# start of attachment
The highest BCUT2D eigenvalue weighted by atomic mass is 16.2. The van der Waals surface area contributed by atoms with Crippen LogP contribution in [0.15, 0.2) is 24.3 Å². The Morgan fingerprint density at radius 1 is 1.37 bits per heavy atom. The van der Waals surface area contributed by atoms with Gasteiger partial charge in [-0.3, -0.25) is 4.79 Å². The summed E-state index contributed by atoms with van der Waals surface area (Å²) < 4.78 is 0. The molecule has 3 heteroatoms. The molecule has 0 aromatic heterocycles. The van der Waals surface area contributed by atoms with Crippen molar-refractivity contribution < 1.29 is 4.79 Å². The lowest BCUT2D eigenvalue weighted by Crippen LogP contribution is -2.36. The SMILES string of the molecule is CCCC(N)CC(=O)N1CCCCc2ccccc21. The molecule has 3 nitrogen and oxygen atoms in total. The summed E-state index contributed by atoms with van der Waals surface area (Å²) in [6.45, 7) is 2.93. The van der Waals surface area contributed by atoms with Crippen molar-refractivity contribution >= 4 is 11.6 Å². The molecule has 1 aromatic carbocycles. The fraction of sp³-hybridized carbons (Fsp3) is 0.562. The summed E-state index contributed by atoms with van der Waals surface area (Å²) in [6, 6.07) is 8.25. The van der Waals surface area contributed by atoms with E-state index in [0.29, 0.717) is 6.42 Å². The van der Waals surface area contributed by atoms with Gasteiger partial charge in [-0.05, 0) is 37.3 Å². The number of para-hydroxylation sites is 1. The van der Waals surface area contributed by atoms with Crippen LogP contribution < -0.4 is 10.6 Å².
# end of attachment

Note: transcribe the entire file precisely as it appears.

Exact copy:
The highest BCUT2D eigenvalue weighted by atomic mass is 16.2. The van der Waals surface area contributed by atoms with Crippen LogP contribution in [0.15, 0.2) is 24.3 Å². The Morgan fingerprint density at radius 1 is 1.37 bits per heavy atom. The van der Waals surface area contributed by atoms with Gasteiger partial charge in [-0.3, -0.25) is 4.79 Å². The summed E-state index contributed by atoms with van der Waals surface area (Å²) < 4.78 is 0. The molecule has 3 heteroatoms. The molecule has 0 aromatic heterocycles. The van der Waals surface area contributed by atoms with Crippen molar-refractivity contribution < 1.29 is 4.79 Å². The lowest BCUT2D eigenvalue weighted by Crippen LogP contribution is -2.36. The SMILES string of the molecule is CCCC(N)CC(=O)N1CCCCc2ccccc21. The molecule has 3 nitrogen and oxygen atoms in total. The summed E-state index contributed by atoms with van der Waals surface area (Å²) in [6.45, 7) is 2.93. The van der Waals surface area contributed by atoms with Crippen molar-refractivity contribution >= 4 is 11.6 Å². The molecule has 1 aromatic carbocycles. The fraction of sp³-hybridized carbons (Fsp3) is 0.562. The summed E-state index contributed by atoms with van der Waals surface area (Å²) in [6, 6.07) is 8.25. The van der Waals surface area contributed by atoms with E-state index in [0.29, 0.717) is 6.42 Å². The van der Waals surface area contributed by atoms with Gasteiger partial charge in [-0.05, 0) is 37.3 Å². The number of para-hydroxylation sites is 1. The van der Waals surface area contributed by atoms with Crippen LogP contribution < -0.4 is 10.6 Å².